It is the customer's responsibility to maintain all pipes, fittings and fixtures in proper order free from leakage. The water line from the meter to a residence or place of business is the property owner's responsibility.

Water Leaks

It is possible to detect leaks in your home on your own. Most water leaks can be seen or heard, though some may be difficult to detect.

Check your water bill each month.  Compare your current water usage on your bill to the usage on your last bill. Is your usage in a similar range?  If no, and you don't know why, check for a leak. If your usage level seems higher than you think it should be, check for a leak.

Determining if You Have a Water Leak 

Here are the steps to check if you have a leak:

  1. Turn off all water sources being used in the house or any water features in your yard.  Locate the water meter on your property.
  2. Remove the meter box lid and lift up the metal cover on the meter and locate the red triangle on the face of the water meter.  If your meter does not have a red triangle, make note of the location of the needle on the meter.
  3. Check to see if the red triangle or needle has moved after one minute.

If you have all of your water off in the house/yard and the red triangle is spinning or after five minutes the needle has moved, a leak is present somewhere on the property side of the meter.

A small leak may not be noticeable right away, we recommend that you leave all water off for 20-30 minutes and then go back out to check the position of the leak indicator or with the digital meter look and see if the + sign has disappeared.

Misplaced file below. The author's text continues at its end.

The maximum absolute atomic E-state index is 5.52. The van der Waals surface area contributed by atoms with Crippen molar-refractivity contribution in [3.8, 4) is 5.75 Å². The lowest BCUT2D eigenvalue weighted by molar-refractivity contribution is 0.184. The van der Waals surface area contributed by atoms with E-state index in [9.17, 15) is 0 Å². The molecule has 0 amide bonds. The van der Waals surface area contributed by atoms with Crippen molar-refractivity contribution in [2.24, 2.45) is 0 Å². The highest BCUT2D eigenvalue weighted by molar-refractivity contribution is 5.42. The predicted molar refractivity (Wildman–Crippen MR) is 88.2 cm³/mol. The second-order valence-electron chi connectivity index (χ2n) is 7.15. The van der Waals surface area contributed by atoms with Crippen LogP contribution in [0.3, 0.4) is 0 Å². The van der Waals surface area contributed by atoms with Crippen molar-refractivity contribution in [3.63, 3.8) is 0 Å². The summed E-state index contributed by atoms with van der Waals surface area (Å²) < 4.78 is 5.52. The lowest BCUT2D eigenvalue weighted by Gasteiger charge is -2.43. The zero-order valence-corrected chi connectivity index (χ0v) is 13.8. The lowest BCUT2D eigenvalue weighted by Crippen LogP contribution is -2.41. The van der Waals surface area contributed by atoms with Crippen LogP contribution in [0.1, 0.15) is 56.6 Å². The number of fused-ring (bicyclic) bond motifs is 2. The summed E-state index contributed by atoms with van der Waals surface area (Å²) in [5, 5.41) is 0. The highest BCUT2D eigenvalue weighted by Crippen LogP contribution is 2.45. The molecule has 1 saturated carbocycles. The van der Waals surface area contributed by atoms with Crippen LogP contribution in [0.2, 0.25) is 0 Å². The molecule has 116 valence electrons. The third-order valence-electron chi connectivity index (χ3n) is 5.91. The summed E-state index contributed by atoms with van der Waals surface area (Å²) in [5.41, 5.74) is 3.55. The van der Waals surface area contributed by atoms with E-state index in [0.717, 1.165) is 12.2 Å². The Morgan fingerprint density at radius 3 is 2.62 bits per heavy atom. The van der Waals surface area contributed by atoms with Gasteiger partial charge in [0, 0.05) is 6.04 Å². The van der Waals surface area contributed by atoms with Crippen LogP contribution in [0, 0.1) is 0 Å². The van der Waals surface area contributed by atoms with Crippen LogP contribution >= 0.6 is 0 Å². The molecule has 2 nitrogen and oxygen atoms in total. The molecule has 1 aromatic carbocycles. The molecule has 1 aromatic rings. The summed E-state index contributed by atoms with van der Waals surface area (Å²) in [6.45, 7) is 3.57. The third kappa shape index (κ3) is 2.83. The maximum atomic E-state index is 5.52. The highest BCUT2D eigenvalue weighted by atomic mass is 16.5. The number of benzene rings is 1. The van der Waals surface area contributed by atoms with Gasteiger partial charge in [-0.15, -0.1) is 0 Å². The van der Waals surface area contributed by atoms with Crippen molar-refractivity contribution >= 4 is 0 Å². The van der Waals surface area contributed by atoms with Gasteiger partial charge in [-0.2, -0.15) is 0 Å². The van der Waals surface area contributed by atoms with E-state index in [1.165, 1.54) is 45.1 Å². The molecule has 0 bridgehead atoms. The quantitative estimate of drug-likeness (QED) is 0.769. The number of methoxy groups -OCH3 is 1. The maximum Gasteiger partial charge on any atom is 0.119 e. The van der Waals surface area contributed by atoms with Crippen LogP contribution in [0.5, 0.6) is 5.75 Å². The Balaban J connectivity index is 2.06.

Finding the Leak

Check your house for leaking toilets (ex. a toilet flapper not tightly fitted), look under sinks/fixtures and in crawl spaces.

Replace worn washers in faucets and shower heads.  Even a small drip can waste as much as 170 gallons of water each day, or 5,000 gallons per month.

Your toilet may have a silent leak.  Drop a little food coloring into the tank.  Wait about 10 minutes without flushing.  If color appears in the bowl, you have a leak.

Check for moist spots around and under the house plumbing and around outdoor plumbing. Check your property for soft spots. Listen for a leak. In pipes with 30 PSI or higher water pressure, they may be a “Hiss” of “Whoosh” sound indicating a leak may be present.

You may also want to check your faucets and hose connections for leaks and examine any outdoor water features for drips. Inspect pipes for pinhole leaks, leaking joints, etc.

Who to Contact When You Have Determined You Have a Water Leak

If you need assistance locating or repairing a leak you have several choices depending on your particular situation. Some people can dig up the suspected area and even fix their own leak. This is your choice and could help eliminate expensive repair costs. You could also hire a professional. Leak detection companies, plumbers or even sprinkler repair businesses can fix leaks and these companies can easily be found in the phone book or online.

Leak Adjustments

Did you have a leak?  The City of Phoenix will do a one-time leak adjustment.

Residences with a probable water leak may apply for an adjustment to their water bill. Satisfactory proof of repairs must be submitted.  The request for adjustment must meet the following criteria:

  • A description of the repairs that were done.
  • A copy of the repair bill or receipts for necessary parts to complete the required repairs. Leak adjustments are intended for water leaks that cause an abnormally high monthly water bill. Adjustments will not be granted for faulty plumbing fixtures, such as running toilets or leaky faucets, improperly set irrigation systems, or water line broken as a result of construction.
  • Complete the Leak Adjustment Form (click link)

The City will assume no responsibility for costs associated with the repair.